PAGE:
Wednesday, 20 February 2008

Language, Rhetoric and Good Intentions

I’ve had a large dose of political fatigue these past few days. Last week I was in Cyprus for the Chamber of Commerce & Industry, and had the opportunity to watch the three main presidential candidates slug it out in a Valentine’s Day Debate. On Sunday, Kosovo declared independence. Over the weekend and all through this week, I’ve been watching Hillary and Barack escalate their attacks on each other in the media.

Rhetoric, of course, is considered a positive attribute in a politician, which is why we remember past heroes of the genre such as Pericles or Alcibiades. And it’s certainly better to have a President capable of communicating in good English, rather than one who cannot: we must only remember the Current Inhabitant of the White House to appreciate this.

The fact, therefore, that a candidate is a good orator should not be considered a negative attribute. Blaming Barrack Obama for speaking well is as disingenuous as blaming Bill Gates for dropping out of Harvard to start Microsoft.

Yet rhetoric is a fragile thing. The same words that are so effective in a heated campaign rally are damning on the written page. This is where, I think, our modern political system and language fail us. Thousands of people attend a campaign rally, yet millions more read the candidate’s words the day after.

Let’s take a look at some examples: The Washington Post reported today (Obama, McCain Roll to Wins in Wisconsin) on some campaign speeches of the two candidates in the run-up to the Wisconsin primary. Here’s what Hillary said:

"Both Senator Obama and I would make history…But only one of us is ready on day one to be commander-in-chief, ready to manage our economy, and ready to defeat the Republicans.”

On the face of it, this statement is absurd. Given past mistakes and political biography, there’s nothing in the record of either candidate to indicate this would be true:

• Neither has served in the armed forces, fought in combat, or ordered troops into battle;

• Neither has been an entrepreneur or corporate manager: they are both professional lawyers and politicians, and many of their statements betray a glaring misunderstanding of economics;

• Defeating the Republicans is not what I imagine most Americans would want. I believe we want solutions to day-to-day and longer-term problems, and in this respect cooperation with Republicans-and all Americans-will be essential.

Now let’s take Obama’s statement, quoted in the same article:

"The problem that we face in America is not a lack of good ideas…It's that Washington has become a place where good ideas go to die."

For those who have studied logic, this statement is similar to the Epimenides paradox: “All Cretans are liars. I am a Cretan.” If Washington is indeed a place where good ideas go to die, why in the world are you hell-bent on going there? Indeed, how many good ideas have you killed since you joined the Senate in January 2005?

The problem of rhetoric and language in the political sphere must be put in context. Language is used to fire up supporters, to deliver an easily-digestible narrative of “us versus them”, the “good versus the bad.” The real world, of course, doesn’t work that way. On January 21st, 2009, the day after the Inauguration, whoever is President will have to work with the opposing party to pass legislation. He or she will have to work with states governed by members of the opposite party, and may have to order troops into combat who identify with the opposite party.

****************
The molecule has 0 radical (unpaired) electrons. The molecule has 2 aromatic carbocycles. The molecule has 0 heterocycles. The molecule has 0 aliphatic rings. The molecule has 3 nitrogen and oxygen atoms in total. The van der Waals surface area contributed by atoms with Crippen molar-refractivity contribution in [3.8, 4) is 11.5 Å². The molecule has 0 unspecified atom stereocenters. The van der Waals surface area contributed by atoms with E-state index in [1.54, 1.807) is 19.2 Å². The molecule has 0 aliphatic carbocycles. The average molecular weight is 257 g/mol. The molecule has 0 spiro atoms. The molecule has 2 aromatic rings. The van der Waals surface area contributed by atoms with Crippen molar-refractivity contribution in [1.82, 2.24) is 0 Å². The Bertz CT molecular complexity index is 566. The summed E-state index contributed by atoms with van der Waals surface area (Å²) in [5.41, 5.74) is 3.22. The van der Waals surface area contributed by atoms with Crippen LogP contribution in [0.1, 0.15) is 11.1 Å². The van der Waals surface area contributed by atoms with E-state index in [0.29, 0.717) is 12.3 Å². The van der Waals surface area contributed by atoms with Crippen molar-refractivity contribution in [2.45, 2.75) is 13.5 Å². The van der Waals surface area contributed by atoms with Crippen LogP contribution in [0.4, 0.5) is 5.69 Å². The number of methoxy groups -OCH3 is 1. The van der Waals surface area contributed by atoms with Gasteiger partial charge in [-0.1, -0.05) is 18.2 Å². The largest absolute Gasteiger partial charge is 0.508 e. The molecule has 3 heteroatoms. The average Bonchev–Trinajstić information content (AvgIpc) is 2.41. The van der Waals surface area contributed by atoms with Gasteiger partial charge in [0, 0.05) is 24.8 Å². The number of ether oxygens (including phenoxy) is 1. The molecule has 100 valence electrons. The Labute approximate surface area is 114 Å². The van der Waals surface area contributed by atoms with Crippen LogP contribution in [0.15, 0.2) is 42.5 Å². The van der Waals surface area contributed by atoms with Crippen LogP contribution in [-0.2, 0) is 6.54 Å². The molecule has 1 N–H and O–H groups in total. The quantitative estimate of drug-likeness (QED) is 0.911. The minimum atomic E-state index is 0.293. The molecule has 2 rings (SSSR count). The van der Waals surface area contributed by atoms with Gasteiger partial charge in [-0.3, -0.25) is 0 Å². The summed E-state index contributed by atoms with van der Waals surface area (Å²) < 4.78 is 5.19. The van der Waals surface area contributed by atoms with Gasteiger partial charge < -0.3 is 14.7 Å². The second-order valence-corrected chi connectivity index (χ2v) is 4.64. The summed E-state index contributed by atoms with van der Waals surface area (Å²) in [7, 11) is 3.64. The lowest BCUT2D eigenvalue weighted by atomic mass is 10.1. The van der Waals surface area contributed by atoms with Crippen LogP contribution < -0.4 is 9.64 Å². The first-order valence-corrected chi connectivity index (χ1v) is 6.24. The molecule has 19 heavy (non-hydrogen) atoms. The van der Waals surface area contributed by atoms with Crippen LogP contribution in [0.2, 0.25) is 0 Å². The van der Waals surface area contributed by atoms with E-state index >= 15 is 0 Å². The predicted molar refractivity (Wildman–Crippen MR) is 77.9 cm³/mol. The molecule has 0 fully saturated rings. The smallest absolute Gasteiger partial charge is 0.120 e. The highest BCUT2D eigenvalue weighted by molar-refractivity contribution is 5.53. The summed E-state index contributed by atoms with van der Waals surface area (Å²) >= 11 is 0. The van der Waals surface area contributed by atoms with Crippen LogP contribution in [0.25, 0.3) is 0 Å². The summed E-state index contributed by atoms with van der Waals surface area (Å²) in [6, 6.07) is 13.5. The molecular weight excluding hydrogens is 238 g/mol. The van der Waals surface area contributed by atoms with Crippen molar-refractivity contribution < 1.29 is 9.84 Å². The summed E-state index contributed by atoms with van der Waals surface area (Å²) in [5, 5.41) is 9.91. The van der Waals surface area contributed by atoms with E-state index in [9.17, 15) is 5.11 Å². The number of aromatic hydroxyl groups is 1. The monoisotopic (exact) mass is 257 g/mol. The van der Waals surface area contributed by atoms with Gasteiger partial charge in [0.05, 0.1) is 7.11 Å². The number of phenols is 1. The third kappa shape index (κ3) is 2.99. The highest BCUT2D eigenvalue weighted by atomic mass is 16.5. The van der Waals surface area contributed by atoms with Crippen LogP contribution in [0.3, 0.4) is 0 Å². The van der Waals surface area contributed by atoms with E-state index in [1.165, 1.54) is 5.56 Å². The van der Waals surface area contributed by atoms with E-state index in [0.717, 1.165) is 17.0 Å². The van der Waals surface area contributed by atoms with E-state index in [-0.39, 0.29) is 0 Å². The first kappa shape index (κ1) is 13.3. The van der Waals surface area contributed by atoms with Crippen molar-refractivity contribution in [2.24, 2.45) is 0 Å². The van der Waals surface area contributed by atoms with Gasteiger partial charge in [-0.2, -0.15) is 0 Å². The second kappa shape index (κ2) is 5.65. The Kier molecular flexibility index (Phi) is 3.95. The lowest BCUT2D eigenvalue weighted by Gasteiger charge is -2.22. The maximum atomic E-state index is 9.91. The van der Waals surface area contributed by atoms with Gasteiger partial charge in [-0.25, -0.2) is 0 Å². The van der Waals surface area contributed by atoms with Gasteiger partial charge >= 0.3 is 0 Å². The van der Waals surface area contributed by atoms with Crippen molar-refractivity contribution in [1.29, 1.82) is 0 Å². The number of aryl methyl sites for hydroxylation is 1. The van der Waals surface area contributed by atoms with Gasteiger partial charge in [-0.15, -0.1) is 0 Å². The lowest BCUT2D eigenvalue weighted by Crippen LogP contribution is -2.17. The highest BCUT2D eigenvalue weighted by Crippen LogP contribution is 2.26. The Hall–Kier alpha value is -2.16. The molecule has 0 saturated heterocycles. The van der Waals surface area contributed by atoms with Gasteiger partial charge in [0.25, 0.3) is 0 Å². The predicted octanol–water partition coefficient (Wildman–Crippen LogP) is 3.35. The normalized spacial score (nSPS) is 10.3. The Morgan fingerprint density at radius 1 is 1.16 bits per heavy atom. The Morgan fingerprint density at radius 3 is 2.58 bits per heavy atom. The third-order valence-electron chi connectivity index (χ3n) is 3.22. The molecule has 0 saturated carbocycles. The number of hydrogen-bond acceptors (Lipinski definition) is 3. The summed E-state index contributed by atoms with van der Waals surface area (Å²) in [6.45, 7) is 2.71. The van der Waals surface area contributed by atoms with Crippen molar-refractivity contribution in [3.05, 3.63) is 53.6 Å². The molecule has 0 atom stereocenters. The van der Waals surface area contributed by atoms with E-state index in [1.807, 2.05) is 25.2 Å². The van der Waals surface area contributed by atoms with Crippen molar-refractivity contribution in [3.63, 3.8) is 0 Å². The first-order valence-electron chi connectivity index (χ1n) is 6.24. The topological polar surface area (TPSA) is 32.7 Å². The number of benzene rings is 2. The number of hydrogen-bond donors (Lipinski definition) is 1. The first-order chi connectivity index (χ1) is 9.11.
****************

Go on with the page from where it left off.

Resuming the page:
The Democratic candidates are hammering John McCain with his statement on keeping troops in Iraq for 100 years. John McCain is hammering Obama for his "eloquent but empty call for change" and the "confused leadership of an inexperienced candidate.” Hillary and Barrack are attacking each other daily.

Yet at the end of the day, these people are all Americans, and are all expressing their constitutional freedoms of speech and assembly. Neither party will have an enduring majority, so the tactic of alienating a significant portion of the population is rationally harmful to one’s own self-interest, let alone to an enlightened, collective interest.

The impact of campaign rhetoric is lasting. Repeated over and over again, it leads of a form of psychological conditioning with a grave impact on candidates, supporters and opponents. The fact that we have now separated official campaign media with unofficial supporters (Swift Boat Veterans for Truth) merely adds to the corrosive acidity of modern political life.

Despite my hopes for this election, and for the American polity as a whole, I can’t help remembering that old canard: It’s only the people who can’t succeed in business, science or arts that run for political office. Given today’s electoral system and wider political climate, I certainly would never consider doing so. No ethical person would, given what it costs in money, honour and spirit.

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